by: Krešimir Josić

Click here for audio of Episode 2901

Today, let's talk about Norbert Wiener and cybernetics. The University of Houston Mathematics Department presents this program about the machines that make our civilization run, and the people whose ingenuity created them.

Norbert Wiener was one of the best mathematicians of the 20th century. A child prodigy who obtained his PhD at 17, he went on to contribute to many fields of mathematics. However, Wiener is remembered best as the father of cybernetics. Today the word cybernetics brings to mind terminator-like beings, part machine-part human. But Wiener's mind reached much further. In many ways, his ideas are more relevant today than when he wrote in the 1940s.

Wiener became interested in cybernetics while developing computers and automated anti-aircraft artillery during World War II. When tracking a flying aircraft you make a number of observations to predict its future position. But — said Wiener — in war the actions of the gunner need to be part of such a prediction as well! After all, the pilot will change course in response to enemy fire. The gunner will adjust in turn, leading to a cycle of adjustments and re-adjustments.

This is a feedback loop — the actions of gunners eventually influence their own future responses. Wiener noted that feedback loops are everywhere. Our own actions come back to influence us in many ways. Think about how our actions are causing changes in the climate, which in turn affect us profoundly. If we want to control the world around us, we need to understand such feedback.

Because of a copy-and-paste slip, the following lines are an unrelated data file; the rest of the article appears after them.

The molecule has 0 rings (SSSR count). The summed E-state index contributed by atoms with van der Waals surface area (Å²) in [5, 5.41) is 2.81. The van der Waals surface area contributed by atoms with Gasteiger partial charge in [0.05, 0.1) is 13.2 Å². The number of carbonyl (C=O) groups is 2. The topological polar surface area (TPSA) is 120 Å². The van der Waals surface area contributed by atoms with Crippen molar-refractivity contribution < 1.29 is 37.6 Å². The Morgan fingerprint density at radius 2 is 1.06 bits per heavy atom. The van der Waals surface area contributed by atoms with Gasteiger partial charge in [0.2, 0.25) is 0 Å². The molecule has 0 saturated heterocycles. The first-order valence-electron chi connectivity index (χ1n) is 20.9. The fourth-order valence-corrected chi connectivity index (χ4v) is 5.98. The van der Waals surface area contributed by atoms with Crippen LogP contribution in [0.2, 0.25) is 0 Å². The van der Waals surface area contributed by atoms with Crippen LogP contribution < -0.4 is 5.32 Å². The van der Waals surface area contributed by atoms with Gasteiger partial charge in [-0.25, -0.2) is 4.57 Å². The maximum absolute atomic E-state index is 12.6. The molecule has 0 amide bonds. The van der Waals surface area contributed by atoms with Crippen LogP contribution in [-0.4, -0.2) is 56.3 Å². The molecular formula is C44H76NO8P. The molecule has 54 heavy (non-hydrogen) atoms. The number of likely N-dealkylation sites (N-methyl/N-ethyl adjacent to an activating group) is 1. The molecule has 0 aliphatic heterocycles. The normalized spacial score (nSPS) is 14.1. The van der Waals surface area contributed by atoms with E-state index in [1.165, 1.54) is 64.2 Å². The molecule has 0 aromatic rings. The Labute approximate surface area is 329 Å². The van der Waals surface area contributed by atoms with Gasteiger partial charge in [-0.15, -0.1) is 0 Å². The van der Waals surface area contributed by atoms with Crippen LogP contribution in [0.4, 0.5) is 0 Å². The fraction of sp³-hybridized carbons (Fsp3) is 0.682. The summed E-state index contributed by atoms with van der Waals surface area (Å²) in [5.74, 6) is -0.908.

Norbert Weiner with one of his thinking machines
Norbert Weiner with one of his thinking machines (source)

Wiener explained these ideas in his influential book Cybernetics: Or, Control and Communication in the Animal and the Machine. Here he explored the role of feedback loops all around us. He also noted that machines will be an increasingly important part of such loops and speculated how this will impact society. The book is a treasure trove of provocative ideas.

Wiener foreshadowed the revolution in automation that followed, and that we are still experiencing. However, he also realized that this revolution carries many potential dangers. He was very concerned about the impact of mechanizing the military, and refused to actively participate in such research. Indeed, he openly urged other scientists to do so as well. As you can imagine, this position was not popular during the Cold War.

Wiener also worried about automating our thinking process. Would humans become dispensable once we have thinking machines? He writes:

The modern industrial revolution is ... bound to devalue the human brain at least in its simpler and more routine decisions. ... the average human being ... [will have] nothing to sell that is worth anyone's money to buy.

For this he had a simple solution:

The answer, of course, is to have a society based on human values other than buying or selling.

Will machines make most of us superfluous and benefit only a few? Or will automation result in more free time and an easier and more fulfilling life for all of us? We face the very choices that seemed like speculative fiction when Wiener wrote about them.

This is Krešo Josić at the University of Houston, where we are interested in the way inventive minds work.

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Many of the ideas that Norbert Wiener discussed in his books on cybernetics were probably developed and discussed at the Macy Conferences. This was perhaps one of the first series of truly multi-disciplinary meetings. It included some of the best scientists from many different fields.

Wiener's thoughts about the military can be found in his anonymously written article "The Rebel Scientists" that appeared in the Atlantic. His position is clear in a letter published in the Bulletin of the Atomic Scientists in 1946.

This episode first aired on August 21, 2013.